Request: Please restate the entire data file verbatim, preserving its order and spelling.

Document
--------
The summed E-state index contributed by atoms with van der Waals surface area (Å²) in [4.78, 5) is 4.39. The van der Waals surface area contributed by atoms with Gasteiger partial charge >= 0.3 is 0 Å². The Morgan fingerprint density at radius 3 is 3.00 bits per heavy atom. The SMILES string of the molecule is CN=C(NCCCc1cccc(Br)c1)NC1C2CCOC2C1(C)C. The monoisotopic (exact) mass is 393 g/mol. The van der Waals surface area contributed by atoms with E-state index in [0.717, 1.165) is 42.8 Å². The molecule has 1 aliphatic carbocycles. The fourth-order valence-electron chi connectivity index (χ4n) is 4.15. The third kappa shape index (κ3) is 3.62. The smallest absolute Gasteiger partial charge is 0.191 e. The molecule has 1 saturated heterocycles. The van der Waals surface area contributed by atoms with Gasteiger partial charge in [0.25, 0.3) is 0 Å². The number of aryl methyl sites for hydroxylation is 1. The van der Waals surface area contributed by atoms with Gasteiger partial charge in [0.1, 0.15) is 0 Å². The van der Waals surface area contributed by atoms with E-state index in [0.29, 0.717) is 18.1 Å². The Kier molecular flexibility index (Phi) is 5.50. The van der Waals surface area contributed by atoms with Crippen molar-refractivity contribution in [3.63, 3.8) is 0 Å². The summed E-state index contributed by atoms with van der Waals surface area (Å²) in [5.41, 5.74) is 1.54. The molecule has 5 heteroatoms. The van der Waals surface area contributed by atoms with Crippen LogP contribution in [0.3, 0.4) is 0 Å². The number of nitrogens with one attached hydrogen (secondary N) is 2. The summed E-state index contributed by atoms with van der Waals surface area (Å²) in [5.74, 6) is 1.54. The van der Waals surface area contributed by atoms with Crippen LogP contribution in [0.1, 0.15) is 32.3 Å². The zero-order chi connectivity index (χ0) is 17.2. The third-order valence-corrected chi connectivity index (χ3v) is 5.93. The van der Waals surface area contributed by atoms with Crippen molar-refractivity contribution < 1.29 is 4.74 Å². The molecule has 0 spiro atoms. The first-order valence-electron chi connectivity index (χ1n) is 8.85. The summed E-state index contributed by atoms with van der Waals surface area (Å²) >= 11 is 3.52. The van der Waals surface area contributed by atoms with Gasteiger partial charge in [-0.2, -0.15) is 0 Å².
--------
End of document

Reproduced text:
The summed E-state index contributed by atoms with van der Waals surface area (Å²) in [4.78, 5) is 4.39. The van der Waals surface area contributed by atoms with Gasteiger partial charge >= 0.3 is 0 Å². The Morgan fingerprint density at radius 3 is 3.00 bits per heavy atom. The SMILES string of the molecule is CN=C(NCCCc1cccc(Br)c1)NC1C2CCOC2C1(C)C. The monoisotopic (exact) mass is 393 g/mol. The van der Waals surface area contributed by atoms with E-state index in [0.717, 1.165) is 42.8 Å². The molecule has 1 aliphatic carbocycles. The fourth-order valence-electron chi connectivity index (χ4n) is 4.15. The third kappa shape index (κ3) is 3.62. The smallest absolute Gasteiger partial charge is 0.191 e. The molecule has 1 saturated heterocycles. The van der Waals surface area contributed by atoms with Gasteiger partial charge in [0.25, 0.3) is 0 Å². The number of aryl methyl sites for hydroxylation is 1. The van der Waals surface area contributed by atoms with Gasteiger partial charge in [0.1, 0.15) is 0 Å². The van der Waals surface area contributed by atoms with E-state index in [0.29, 0.717) is 18.1 Å². The Kier molecular flexibility index (Phi) is 5.50. The van der Waals surface area contributed by atoms with Crippen molar-refractivity contribution in [3.63, 3.8) is 0 Å². The summed E-state index contributed by atoms with van der Waals surface area (Å²) in [5.41, 5.74) is 1.54. The molecule has 5 heteroatoms. The van der Waals surface area contributed by atoms with Crippen LogP contribution in [0.3, 0.4) is 0 Å². The number of nitrogens with one attached hydrogen (secondary N) is 2. The summed E-state index contributed by atoms with van der Waals surface area (Å²) in [5.74, 6) is 1.54. The van der Waals surface area contributed by atoms with Crippen LogP contribution in [0.1, 0.15) is 32.3 Å². The zero-order chi connectivity index (χ0) is 17.2. The third-order valence-corrected chi connectivity index (χ3v) is 5.93. The van der Waals surface area contributed by atoms with Crippen molar-refractivity contribution < 1.29 is 4.74 Å². The molecule has 0 spiro atoms. The first-order valence-electron chi connectivity index (χ1n) is 8.85. The summed E-state index contributed by atoms with van der Waals surface area (Å²) >= 11 is 3.52. The van der Waals surface area contributed by atoms with Gasteiger partial charge in [-0.2, -0.15) is 0 Å².